SAALIK KHAN | Staff Photographer
Marc Saperstein, principal emeritus and professor of Jewish history at Leo Baeck College, speaks at the Hall of Philosophy Wednesday.
Everyone knows the idiom “different strokes for different folks.” Few, however, know the idiom “different views from different Jews” — on the afterlife.
Such was the subject of Wednesday’s Interfaith Lecture by Marc Saperstein in the Hall of Philosophy, titled “Jews and Judaism: Continuity and Diversity.” Saperstein, a returning lecturer and principal emeritus and professor of Jewish history at Leo Baeck College, discussed the diverse conceptions among different Jews on three separate aspects of the afterlife, or “eschatology,” as he refers to it.
Defining eschatology, Saperstein referred to it as pertaining to a future period that involves a fundamental change for the better of the human experience
As he’s a historian, Saperstein chose not to attempt to predict the future, but to instead elucidate the beliefs of different Jewish groups of the past.
“I’m a historian, not a prophet,” Saperstein said. “I don’t do the future.”
Given the audacity of taking on thousands of years of Jewish thought, Saperstein focused much of the lecture on the differences between different Jewish thinkers than on the actual substance of their thoughts. He argued that, given the litany of Jewish texts available, any Jew must pick and choose to find a path of belief; there is not one pan-Jewish mode of ideology.
“Because of these elements of change and diversity, I’m weary of any statements beginning with the phrase ‘Judaism teaches,’ which we hear so frequently,” Saperstein said. “Such assertions are almost guaranteed to be problematic. Why? Because the practical authoritative texts of the Hebrew Scriptures are not coherent theological treatises. They are libraries of divergent — and sometimes mutually incompatible — assertions.”
Saperstein broke down the different components of the afterlife into three parts: The existence of a Messiah and the Messianic Age in Judaism, the resurrection of the dead, and the eternal reward for the individual soul following the death of the body. He then delved into dissenting Jewish views within each subset.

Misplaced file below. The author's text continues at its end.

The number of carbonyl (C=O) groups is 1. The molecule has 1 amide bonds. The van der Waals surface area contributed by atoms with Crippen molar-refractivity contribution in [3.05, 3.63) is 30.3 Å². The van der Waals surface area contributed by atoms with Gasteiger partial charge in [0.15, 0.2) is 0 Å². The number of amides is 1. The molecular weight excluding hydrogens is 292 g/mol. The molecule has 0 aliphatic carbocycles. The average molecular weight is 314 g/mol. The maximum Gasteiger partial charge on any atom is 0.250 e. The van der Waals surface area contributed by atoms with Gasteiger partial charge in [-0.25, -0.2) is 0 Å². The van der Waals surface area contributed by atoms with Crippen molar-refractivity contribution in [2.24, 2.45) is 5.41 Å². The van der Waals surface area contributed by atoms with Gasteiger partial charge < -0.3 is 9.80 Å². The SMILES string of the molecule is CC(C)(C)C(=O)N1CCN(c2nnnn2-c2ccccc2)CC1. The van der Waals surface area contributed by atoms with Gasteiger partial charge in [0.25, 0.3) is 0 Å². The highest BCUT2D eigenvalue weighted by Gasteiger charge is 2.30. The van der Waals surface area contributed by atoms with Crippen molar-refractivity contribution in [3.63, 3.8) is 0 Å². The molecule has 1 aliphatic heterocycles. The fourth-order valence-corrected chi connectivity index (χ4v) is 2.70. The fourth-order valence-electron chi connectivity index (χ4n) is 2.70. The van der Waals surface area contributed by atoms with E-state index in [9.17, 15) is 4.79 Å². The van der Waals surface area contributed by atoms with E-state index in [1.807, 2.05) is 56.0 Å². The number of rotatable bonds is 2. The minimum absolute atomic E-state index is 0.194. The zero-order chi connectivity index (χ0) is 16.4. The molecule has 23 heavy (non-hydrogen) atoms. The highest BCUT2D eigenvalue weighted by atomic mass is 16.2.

Threading through the different views on the afterlife, Saperstein trudged through the primitive, the conflicting, the contradictory, the enlightening, and even the bizarre. His general thesis, however, centralized not so much on the views themselves but on the stark differences between different schools of thought, all within the same religion.
A few examples of different viewpoints: Orthodox Jews believe that, when the Messiah arrives, their bodies will be resurrected and they will walk the earth again; other Jews believe that it’s the soul that will live on upon the Messiah’s arrival, while the body stays where it is.
“Even before the modern age, Jewish eschatology was multi-faceted and diverse,” Saperstein said. “All those who took it seriously had to make choices, privileging certain texts and beliefs, deemphasizing or openly repudiating others.”
The talk served as a complement to Rabbi Samuel Stahl’s 2014 lecture. While Saperstein spoke of the afterlife, Stahl discussed the Jewish perspective on life itself. He used the dash on one’s tombstone between the year of their birth and their death as a metaphor.
“That [dash] marks what impact you’ve made while on earth,” Stahl said. “The relationships you’ve had, the people that you’ve impacted, the areas of accomplishment personally and professionally — those things that will make some dent in the world, leave something so that the world is better because you are here.”
In closing, Saperstein used an astute metaphor to further his point. He compared the existence of human life to the life of a worm, or a fish. Just as worms and fish live their life below the surface (of soil and water respectively), only catching glimpses of the vast openness of the earth at large, so it is possible that humans life their lives in a Platonic cave, only able to catch glimpses here and there of the endless possibilities of what the afterlife holds for them.